Yurusarezaru Mono, the Warner Bros Japan-produced remake of Clint Eastwood’s 1992 Best Picture Oscar-winner Unforgiven, had its official screening here in Venice on Friday night. The out-of-competition selection met with widely positive reactions, especially for the strong cast and lush cinematography by Norimichi Kasamatsu. When the Japanese project was originally proposed, Eastwood was consulted for his yea or nay. He gave his approval, and I’m told that he has seen and likes the finished product. The movie next heads to Toronto, and Warner opens it in Japan on September 13th. I understand it’s being trailered locally with Hayao Miyazaki’s The Wind Rises, the box office hit that had a berth here in competition.
Directed by Lee Sang-il, Yurusarezaru Mono hews very closely to the original film’s arc. Here, a legendary former Samurai is coaxed out of retirement – and a vow of non-violence – by an old friend seeking a reward for avenging a knife attack on a prostitute (check out the trailer). The island of Hokkaido in 1880s Meiji era Japan steps in for Wyoming and Samurai replace gunslingers, although there are still plenty of guns to go around. Ken Watanabe stars in the Eastwood role, veteran actor Akira Emoto has the Morgan Freeman part, Kôichi Satô steps in for Gene Hackman and Yûya Yagira, who won Cannes’ top acting prize for 2004’s Nobody Knows, is the young upstart. Kill Bill‘s Jun Kunimura, who featured in Venice Horizons hit Why Don’t You Play In Hell?, also appears in the role that Richard Harris originated. Read More »
Here’s another newly-subtitled trailer for a Japanese film that’s being offered up by the Toronto Film Festival. The Warner Bros. Japan remake of Clint Eastwood’s Oscar-winning Unforgiven stars Ken Watanabe in the Eastwood role with Koichi Sato and Akira Emoto respectively updating the Gene Hackman and Morgan Freeman roles. The action has been transferred to Meiji era Japan with samurai replacing gunslingers. Lee Sang-il directed the film which releases in Japan on September 13 and has its world premiere out of competition in Venice. After that, it travels to Toronto for a Special Presentation.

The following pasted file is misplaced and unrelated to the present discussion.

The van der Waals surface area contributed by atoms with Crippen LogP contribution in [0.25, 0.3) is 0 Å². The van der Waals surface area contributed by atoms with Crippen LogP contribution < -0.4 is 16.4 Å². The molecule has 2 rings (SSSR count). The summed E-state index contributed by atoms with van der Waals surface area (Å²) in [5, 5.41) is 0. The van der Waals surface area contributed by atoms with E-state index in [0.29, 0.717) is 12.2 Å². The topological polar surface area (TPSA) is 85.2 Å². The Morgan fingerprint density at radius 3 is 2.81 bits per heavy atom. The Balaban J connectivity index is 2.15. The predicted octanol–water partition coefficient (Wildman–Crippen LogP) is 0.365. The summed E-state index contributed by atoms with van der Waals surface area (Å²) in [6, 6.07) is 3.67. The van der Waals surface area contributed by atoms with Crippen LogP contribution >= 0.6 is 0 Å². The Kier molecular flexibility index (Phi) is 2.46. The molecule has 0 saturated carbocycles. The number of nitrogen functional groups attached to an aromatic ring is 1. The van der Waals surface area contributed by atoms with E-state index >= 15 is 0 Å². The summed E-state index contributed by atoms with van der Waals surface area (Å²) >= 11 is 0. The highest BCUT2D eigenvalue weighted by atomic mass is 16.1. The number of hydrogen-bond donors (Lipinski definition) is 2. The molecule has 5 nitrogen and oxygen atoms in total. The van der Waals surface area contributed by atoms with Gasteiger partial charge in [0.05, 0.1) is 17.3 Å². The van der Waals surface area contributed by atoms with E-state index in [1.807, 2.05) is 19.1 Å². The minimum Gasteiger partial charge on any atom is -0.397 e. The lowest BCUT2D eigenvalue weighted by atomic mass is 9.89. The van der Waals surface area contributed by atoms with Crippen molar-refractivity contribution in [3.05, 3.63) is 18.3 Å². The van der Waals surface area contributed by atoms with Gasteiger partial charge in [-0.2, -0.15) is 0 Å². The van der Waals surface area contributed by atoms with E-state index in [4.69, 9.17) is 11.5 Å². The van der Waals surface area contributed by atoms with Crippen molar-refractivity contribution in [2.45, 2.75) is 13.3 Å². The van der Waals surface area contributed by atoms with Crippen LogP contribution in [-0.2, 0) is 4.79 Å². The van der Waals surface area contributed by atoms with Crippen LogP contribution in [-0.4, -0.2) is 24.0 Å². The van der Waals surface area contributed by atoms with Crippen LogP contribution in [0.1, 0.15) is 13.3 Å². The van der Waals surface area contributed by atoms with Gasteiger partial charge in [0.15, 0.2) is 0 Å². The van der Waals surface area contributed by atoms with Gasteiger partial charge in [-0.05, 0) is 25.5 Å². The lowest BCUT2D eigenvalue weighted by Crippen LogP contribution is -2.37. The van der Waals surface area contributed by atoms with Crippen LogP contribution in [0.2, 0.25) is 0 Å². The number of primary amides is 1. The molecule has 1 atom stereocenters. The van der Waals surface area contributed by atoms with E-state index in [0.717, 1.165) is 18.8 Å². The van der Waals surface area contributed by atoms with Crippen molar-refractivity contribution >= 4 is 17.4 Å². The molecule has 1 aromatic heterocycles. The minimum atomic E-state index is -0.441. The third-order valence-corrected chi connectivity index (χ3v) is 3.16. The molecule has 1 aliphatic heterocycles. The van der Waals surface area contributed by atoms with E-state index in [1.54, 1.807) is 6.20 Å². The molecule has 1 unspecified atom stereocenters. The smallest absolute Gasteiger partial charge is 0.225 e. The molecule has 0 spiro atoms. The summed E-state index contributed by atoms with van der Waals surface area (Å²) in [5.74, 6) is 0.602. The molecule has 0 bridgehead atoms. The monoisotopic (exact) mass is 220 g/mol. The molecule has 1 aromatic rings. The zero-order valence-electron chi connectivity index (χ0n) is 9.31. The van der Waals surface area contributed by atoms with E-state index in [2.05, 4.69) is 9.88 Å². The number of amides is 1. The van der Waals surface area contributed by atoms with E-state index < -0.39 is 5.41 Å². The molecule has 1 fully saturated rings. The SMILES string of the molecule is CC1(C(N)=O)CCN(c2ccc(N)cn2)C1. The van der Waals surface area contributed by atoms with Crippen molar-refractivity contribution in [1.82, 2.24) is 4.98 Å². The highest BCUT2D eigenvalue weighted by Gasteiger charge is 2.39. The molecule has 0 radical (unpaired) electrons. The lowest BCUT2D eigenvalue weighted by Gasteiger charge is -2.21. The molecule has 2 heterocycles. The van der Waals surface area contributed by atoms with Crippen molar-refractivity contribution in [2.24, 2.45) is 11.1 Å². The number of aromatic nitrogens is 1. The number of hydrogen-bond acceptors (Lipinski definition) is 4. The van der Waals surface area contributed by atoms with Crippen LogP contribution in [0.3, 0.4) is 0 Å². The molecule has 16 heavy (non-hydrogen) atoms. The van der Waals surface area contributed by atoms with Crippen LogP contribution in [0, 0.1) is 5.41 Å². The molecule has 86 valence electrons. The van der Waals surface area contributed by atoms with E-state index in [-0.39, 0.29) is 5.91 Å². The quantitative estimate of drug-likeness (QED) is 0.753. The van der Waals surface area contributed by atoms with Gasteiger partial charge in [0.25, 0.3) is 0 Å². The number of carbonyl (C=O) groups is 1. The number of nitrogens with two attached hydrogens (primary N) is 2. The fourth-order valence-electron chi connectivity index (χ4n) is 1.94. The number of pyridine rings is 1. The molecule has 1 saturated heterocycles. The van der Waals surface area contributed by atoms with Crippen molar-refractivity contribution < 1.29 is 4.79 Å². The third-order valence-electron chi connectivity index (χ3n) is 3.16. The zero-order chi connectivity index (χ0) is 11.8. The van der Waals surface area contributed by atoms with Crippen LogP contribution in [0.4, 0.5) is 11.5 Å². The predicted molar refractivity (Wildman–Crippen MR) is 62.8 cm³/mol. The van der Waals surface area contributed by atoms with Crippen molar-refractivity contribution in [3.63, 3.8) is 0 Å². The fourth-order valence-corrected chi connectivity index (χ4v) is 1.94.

Listen to (and share) the first episode of Deadline’s audio podcast “Global Showbiz Watch, with Nancy Tartaglione.” Deadline’s international editor talks with host David Bloom about Rupert Murdoch’s latest backpedal over the long-festering British newspaper scandals; the new investment tie-up between media powerhouses Bruno Wu and Thomas Middlehoff; and whether China is loosening its restrictions on filmmakers. Finally, with the imminent debuts of The Wolverine, which was filmed substantially in Japan, and a samurai remake of the Oscar-winning Western Unforgiven, they spotlight the entertainment business in the Land of the Rising Sun.
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EXCLUSIVE: Christopher McQuarrie is back steering the feature adaptation of the celebrated UK miniseries Unforgiven. He has signed on to write, direct and produce alongside Graham King, whose GK Films has tried for several years to turn the mini into a film and got McQuarrie to return.
Unforgiven is a drama-thriller about the intrigue and violence that unfolds when a woman completes a 15-year prison stretch for the murder of two policemen who’d come to evict her family from their farmhouse. Her hope is to live quietly and reunite with her troubled younger sister, but she unwittingly becomes a target for revenge. Suranne Jones played the lead in the mini, which was written by Sally Wainwright and directed by David Evans. McQuarrie was originally going to write the project after King bought it in 2010, and he was going to write it as a potential star vehicle for Angelina Jolie. He left to direct Tom Cruise in Jack Reacher. While McQuarrie is expected to next direct Cruise in Mission: Impossible 5, Unforgiven has again become a priority project for him. McQuarrie separately scripted Cruise’s next film at Warner Bros, All You Need Is Kill. He won the Oscar for scripting The Usual Suspects. Read More »